Within the context of the ongoing COVID-19 pandemic, education has suffered greatly. According to UNESCO, approximately 1.5 billion students in 190 countries around the world have been kept from school. In Brazil, schools are closed, with many young people left isolated at home and unable to study or spend time with their peers. In addition to the negative impact this this has on learning, prolonged home confinement and loss of the scholastic routine have their own negative impacts on the well-being of younger populations.
Concerned about this situation, the Warren Educational Policies Program (WEPP) organized a series of meetings with teachers who are part of its educational community to learn about the challenges they have faced during this period of distanced education. Following these conversations, the WEPP sought to support them in their work by adapting the contents of its Citizenship and Democracy in School project to the context of the pandemic. With these materials, teachers were able to create a safe space with their students to discuss issues related to democratic citizenship in the time of COVID-19.
Seeking the involvement of students remained a challenge, especially those in a situation of social vulnerability, considering the prevailing conditions which have made maintaining a scholastic routine difficult. In Brazil, 4.8 million students between the ages of 9 and 17 do not have internet access.
With this in mind, the Auschwitz Institute decided to launch a contest, with the aim of rewarding the artistic production of public-school students who participated in the development of the project during the first semester of 2020. By the end of the submission period, AIPG received 34 works of art from students, including comics, drawings, photographs, videos, and music. A 10-day open voting process for the Citizenship and Democracy in School during COVID-19 began on August 27 and ended with 1,544 valid votes being cast.
In the category that includes submissions from students from 9 to 11 years old, the winning production, with 302 votes, was a comic strip by 9-year-old Ariel from Brasilia. His comic narrates the life of a poor family during the COVID-19 pandemic.
To see the full comic, click here.
Ariel also recorded a video for his teacher Dayane, in which he talks about what he learned and what it was like to participate in this initiative:
Participating in this contest was a challenge due to the educational context in which we live. The discussion of cross-cutting issues related to the pandemic brought me closer to the reality of my students, while also showing my weaknesses as a person and as a professional. I was extremely happy with the interest and engagement shown by all of the students, as well as the effort and dedication of the families in support of the initiative. In the teaching and learning processes, dialogue is fundamental. From this point, the construction of significant life knowledge begins.
In the category containing submissions from 12-15-year-old students, Celina Raquel, a 15-year-old from the State of Paraíba, was selected as the winner with 139 votes. Celina’s photograph came as the result of discussions held with her classmates and her teacher, Luana, on human rights, violence against women, depression, and racism, among other issues related to the COVID-19 context.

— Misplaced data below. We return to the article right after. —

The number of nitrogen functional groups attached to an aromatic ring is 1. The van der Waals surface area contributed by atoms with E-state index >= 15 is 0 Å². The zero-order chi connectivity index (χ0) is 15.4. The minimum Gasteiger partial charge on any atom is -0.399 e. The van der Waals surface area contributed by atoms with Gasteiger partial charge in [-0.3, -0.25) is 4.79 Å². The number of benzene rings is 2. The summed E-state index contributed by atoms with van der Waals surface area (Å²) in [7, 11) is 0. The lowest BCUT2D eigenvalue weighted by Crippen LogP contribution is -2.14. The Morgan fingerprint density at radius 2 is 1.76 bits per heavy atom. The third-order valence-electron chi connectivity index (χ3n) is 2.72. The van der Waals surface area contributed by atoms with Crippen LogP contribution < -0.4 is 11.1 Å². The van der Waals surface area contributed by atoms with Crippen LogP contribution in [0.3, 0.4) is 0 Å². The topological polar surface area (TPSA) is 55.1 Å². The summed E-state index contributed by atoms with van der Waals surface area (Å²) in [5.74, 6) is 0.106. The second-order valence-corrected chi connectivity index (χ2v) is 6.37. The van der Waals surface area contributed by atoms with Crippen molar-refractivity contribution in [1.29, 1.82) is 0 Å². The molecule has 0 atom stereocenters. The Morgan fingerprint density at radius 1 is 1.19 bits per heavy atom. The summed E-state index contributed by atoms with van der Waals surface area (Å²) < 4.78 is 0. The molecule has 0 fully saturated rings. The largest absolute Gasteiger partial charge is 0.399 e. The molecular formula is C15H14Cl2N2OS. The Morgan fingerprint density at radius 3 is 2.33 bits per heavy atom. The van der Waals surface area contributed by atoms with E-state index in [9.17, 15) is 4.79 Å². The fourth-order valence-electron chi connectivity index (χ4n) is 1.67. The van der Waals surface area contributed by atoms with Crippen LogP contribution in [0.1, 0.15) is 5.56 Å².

To view the full photo, please click here.
Celina’s teacher, Luana, explained what it was like to develop this project:
During this unique period that we are living through, it is necessary to be attentive to the creative stimuli that arise in the daily lives of our students. I often tell them that creativity is an exercise. We are all born with it, but only a few exercise it during their lives.
The pandemic has put us on an equal footing, perhaps a first in modern times. It has shown us that we are flesh, bone, and heart – a human being lives inside this body, one that is full of plans, fears and expectations. This sort of existential progress goes far beyond having a good job and a good husband. The discovery of the common good, of shared happiness, of fraternal charity unites us in human progress.
The pandemic has made this clearer and has made our weaknesses more evident: our selfishness, our narcissism, and other diverse evils. We are seeing everything enlarged. Our gaze is more attentive. Our hearts are more sensitive.
With all this, we let our eyes say what we think and what we feel. This look is captured in Celina’s photograph. This look says a lot about our students in this period of pandemic and remote education. And, what’s more incredible, it says a lot about us, ourselves.
Finally, the category for students over 16 years old was won by Leonardo, also from Brasilia, with 85 votes. Leonardo composed the song O Coronavirus, which you can listen to by clicking here.
The main objective of the WEPP contest was to motivate students to participate in project activities during this difficult time. In total, approximately 500 students from 7 public schools in the Federal District of Brasilia, São Paulo, and Paraíba participated in the discussions and activities provided for through the Auschwitz Institute’s Citizenship and Democracy in School project.
In recognition of the fact that this contest was designed to provide a space for reflection on important issues and to encourage the participation and creativity of students, AIPG will deliver a diploma and participation award to all students who made a submission. These prizes will reflect the educational nature of the contest.